Forget willpower! Rely on these habits instead

John Wooden, the renowned basketball coach once said, “Do not let what you cannot do interfere with what you can do.  This advice beautifully captures how I want you to think about willpower after reading this post. Another takeaway I’m hoping you have is that we’re all beginners when we start anything. By virtue of being a beginner, you’re going to suck before you get better. That includes how much willpower (a skill) you have.

It’s a myth that if we had more willpower we’d be killing it and getting all sorts of amazing things accomplished. If you think about it, what we’re telling ourselves (and reinforcing) with this false narrative is that only some future more disciplined version of ourselves can accomplish the things we want to do.

By telling yourself this story, you let what you cannot do interfere with what you can do. You can work on going to bed by 10 pm without ever thinking about willpower. And you can get in shape, eat better, and accomplish many of your goals by working around willpower. You do this by relying on habits like getting your goals done early in the day instead.

I’ll share that and other ways to bypass willpower later on but first, let’s have a quick willpower lesson. Because understanding what it is, will help you forget about it.

Willpower 101

Willpower is another way of saying self-control (so I’ll be using the terms interchangeably).

  • It takes work to develop willpower. Just as you wouldn’t expect to be a great basketball player after a few practice games, you shouldn’t expect to be a willpower-pro overnight.
  • Willpower is driven by our emotions. You’ll have more of it when you’re feeling good and less of it when you’re not.
  • You will be less emotional and more focused when you’re paying attention and not operating on autopilot, tried, or under stress. This means, doing new things requires a beginner’s attention.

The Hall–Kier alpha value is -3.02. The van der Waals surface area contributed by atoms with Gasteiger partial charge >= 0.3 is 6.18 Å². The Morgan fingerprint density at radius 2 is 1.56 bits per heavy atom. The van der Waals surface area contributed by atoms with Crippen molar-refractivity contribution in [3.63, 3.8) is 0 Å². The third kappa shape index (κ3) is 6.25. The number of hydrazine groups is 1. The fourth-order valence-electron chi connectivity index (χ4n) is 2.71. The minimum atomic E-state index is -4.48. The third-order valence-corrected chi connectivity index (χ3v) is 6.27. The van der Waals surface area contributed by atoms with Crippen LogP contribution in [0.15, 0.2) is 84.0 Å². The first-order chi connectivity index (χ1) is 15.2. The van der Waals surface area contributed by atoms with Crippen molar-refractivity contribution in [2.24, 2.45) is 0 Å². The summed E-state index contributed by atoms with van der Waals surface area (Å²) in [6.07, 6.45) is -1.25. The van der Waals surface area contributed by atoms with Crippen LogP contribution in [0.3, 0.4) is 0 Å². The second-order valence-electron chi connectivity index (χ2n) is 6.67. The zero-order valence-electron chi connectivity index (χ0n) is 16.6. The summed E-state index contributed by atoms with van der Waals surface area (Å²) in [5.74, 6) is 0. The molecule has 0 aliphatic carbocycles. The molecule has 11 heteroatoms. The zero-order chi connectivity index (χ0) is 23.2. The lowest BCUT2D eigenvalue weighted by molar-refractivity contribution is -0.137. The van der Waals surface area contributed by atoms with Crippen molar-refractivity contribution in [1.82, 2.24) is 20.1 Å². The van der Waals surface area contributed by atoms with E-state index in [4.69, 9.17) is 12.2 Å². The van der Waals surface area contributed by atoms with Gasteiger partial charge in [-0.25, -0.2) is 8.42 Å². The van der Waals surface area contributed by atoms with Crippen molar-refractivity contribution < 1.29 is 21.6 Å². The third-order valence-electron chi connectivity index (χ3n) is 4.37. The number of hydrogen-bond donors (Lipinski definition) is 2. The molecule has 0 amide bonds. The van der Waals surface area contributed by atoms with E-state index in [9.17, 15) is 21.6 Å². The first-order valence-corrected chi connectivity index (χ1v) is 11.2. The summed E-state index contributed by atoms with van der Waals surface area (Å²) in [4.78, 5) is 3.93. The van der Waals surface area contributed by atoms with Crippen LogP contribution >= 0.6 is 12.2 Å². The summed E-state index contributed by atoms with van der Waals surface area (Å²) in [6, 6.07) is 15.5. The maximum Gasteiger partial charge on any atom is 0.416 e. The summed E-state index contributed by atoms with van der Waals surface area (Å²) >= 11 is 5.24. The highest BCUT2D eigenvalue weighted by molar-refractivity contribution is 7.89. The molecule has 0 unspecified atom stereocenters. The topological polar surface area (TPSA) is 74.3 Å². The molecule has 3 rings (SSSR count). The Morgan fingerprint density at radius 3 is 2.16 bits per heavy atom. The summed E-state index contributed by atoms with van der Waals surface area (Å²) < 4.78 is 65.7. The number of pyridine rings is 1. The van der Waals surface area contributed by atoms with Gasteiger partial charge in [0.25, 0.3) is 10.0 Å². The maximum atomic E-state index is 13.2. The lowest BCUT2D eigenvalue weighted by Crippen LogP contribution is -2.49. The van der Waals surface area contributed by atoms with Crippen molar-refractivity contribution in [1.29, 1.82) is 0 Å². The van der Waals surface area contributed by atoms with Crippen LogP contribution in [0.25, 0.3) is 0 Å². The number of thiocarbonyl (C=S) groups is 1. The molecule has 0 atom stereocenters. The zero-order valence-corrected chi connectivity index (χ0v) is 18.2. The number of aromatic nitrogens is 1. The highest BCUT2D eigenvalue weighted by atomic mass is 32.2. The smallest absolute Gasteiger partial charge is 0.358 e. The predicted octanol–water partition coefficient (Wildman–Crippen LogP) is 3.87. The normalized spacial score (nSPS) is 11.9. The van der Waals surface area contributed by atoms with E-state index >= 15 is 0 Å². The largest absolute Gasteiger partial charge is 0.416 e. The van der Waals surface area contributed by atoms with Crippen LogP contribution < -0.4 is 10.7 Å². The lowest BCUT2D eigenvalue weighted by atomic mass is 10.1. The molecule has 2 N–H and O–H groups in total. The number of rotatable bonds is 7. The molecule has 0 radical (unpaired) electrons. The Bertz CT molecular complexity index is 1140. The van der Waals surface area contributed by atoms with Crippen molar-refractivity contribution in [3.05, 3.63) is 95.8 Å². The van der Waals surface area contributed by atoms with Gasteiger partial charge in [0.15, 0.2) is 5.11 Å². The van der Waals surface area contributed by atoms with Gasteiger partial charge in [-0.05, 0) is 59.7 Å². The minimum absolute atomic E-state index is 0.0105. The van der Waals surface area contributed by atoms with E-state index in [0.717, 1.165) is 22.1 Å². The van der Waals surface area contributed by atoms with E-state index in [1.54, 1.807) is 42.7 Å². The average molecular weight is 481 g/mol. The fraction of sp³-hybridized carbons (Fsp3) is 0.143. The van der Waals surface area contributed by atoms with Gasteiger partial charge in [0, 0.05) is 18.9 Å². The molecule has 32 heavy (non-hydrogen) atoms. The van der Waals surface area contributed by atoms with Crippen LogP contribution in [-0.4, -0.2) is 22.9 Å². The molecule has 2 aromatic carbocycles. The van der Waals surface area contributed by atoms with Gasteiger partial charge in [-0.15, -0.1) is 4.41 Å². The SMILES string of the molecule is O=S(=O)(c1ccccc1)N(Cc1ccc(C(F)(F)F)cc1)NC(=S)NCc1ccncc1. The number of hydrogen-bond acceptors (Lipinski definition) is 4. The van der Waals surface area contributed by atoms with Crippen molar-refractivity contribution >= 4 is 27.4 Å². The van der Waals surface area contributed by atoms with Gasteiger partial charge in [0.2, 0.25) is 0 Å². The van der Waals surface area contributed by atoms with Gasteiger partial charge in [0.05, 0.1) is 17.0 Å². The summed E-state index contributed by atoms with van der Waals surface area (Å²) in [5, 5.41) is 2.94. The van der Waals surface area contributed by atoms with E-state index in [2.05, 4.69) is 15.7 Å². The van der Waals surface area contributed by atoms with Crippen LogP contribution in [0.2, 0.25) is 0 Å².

• Willpower has a lot to do with timing. It’s at its peak when we start anything (at the beginning of the day, the first day of your diet, the beginning of a new relationship, and on January 1st).
  • Psychologists call willpower a “renewable resource.” Like your cell phone battery (another renewable resource), your willpower loses juice over time and with heavy use. You could start the day fully charged but you will likely need to recharge your willpower and your battery in the afternoon.
  • If you skimp on sleep, you shouldn’t expect to have much willpower at all. That’s like forgetting to charge your phone overnight.
  • Discipline and willpower are largely about being able to rely on yourself to keep your word. You grind away at your willpower and confidence when you constantly cheat yourself.
  • You’ll have more self-control over some things than others. You may be able to say no to an overbearing mother, but not to a donut, or vice versa.
  • Willpower is a human skill… and because you’re human, you should expect that you (and your willpower) will be imperfect.

To summarize our willpower lesson: Forget that you don’t have a lot of willpower when it comes to certain goals like eating better but eat better anyway by approaching that goal as a beginner.

Take the beginner’s approach to your goal and if you’d like, consider these your “training wheels” to help you reach your goal.

1. Get your goals done early

When you get to your goals or healthy habits early in the day, you get them out of the way. You start the day having ticked off something important from your to-do list. And because you won’t want to sabotage your hard work later in the day, you’ll be less tempted by other unhealthy habits. I changed my exercise game completely when I started going to the gym by 6:00 a.m. Now that I exercise first thing in the morning, I exercise at least 95% of the time vs. around 60% of the time before. No amount of willpower would have helped me juggle my competing priorities in the evenings. No amount of willpower “willed” me to care about my fat arse when I’m driving home bone-tired after a long day. Getting it done first thing meant I no longer had to fight with a practical obstacle to me getting to the gym.